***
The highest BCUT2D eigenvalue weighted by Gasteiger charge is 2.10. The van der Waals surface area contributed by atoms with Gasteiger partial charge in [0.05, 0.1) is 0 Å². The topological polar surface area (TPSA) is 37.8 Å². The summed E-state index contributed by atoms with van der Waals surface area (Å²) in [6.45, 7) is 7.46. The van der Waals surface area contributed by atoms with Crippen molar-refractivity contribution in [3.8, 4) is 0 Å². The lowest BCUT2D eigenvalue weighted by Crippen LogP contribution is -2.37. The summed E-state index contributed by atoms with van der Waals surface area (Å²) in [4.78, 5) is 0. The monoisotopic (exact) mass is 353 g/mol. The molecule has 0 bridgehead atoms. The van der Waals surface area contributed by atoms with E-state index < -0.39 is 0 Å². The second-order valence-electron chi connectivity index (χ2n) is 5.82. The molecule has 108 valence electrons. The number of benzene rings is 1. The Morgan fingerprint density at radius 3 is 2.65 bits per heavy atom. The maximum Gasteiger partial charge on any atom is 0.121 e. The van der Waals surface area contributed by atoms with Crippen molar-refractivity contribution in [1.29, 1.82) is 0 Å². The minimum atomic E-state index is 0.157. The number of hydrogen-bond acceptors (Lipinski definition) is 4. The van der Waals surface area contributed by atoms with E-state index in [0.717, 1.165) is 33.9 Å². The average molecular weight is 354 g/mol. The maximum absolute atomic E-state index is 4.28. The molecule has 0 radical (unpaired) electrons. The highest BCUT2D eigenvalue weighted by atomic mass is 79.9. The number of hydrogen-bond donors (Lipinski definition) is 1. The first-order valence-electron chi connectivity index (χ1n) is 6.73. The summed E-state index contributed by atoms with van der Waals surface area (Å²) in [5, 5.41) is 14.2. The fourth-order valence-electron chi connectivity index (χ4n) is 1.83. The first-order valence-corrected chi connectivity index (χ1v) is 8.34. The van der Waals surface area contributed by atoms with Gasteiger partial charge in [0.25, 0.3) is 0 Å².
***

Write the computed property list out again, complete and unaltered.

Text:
The highest BCUT2D eigenvalue weighted by Gasteiger charge is 2.10. The van der Waals surface area contributed by atoms with Gasteiger partial charge in [0.05, 0.1) is 0 Å². The topological polar surface area (TPSA) is 37.8 Å². The summed E-state index contributed by atoms with van der Waals surface area (Å²) in [6.45, 7) is 7.46. The van der Waals surface area contributed by atoms with Crippen molar-refractivity contribution in [3.8, 4) is 0 Å². The lowest BCUT2D eigenvalue weighted by Crippen LogP contribution is -2.37. The summed E-state index contributed by atoms with van der Waals surface area (Å²) in [4.78, 5) is 0. The monoisotopic (exact) mass is 353 g/mol. The molecule has 0 bridgehead atoms. The van der Waals surface area contributed by atoms with E-state index < -0.39 is 0 Å². The second-order valence-electron chi connectivity index (χ2n) is 5.82. The molecule has 108 valence electrons. The number of benzene rings is 1. The Morgan fingerprint density at radius 3 is 2.65 bits per heavy atom. The maximum Gasteiger partial charge on any atom is 0.121 e. The van der Waals surface area contributed by atoms with Crippen molar-refractivity contribution in [1.29, 1.82) is 0 Å². The minimum atomic E-state index is 0.157. The number of hydrogen-bond acceptors (Lipinski definition) is 4. The van der Waals surface area contributed by atoms with E-state index in [0.717, 1.165) is 33.9 Å². The average molecular weight is 354 g/mol. The maximum absolute atomic E-state index is 4.28. The molecule has 0 radical (unpaired) electrons. The highest BCUT2D eigenvalue weighted by atomic mass is 79.9. The number of hydrogen-bond donors (Lipinski definition) is 1. The first-order valence-electron chi connectivity index (χ1n) is 6.73. The summed E-state index contributed by atoms with van der Waals surface area (Å²) in [5, 5.41) is 14.2. The fourth-order valence-electron chi connectivity index (χ4n) is 1.83. The first-order valence-corrected chi connectivity index (χ1v) is 8.34. The van der Waals surface area contributed by atoms with Gasteiger partial charge in [0.25, 0.3) is 0 Å².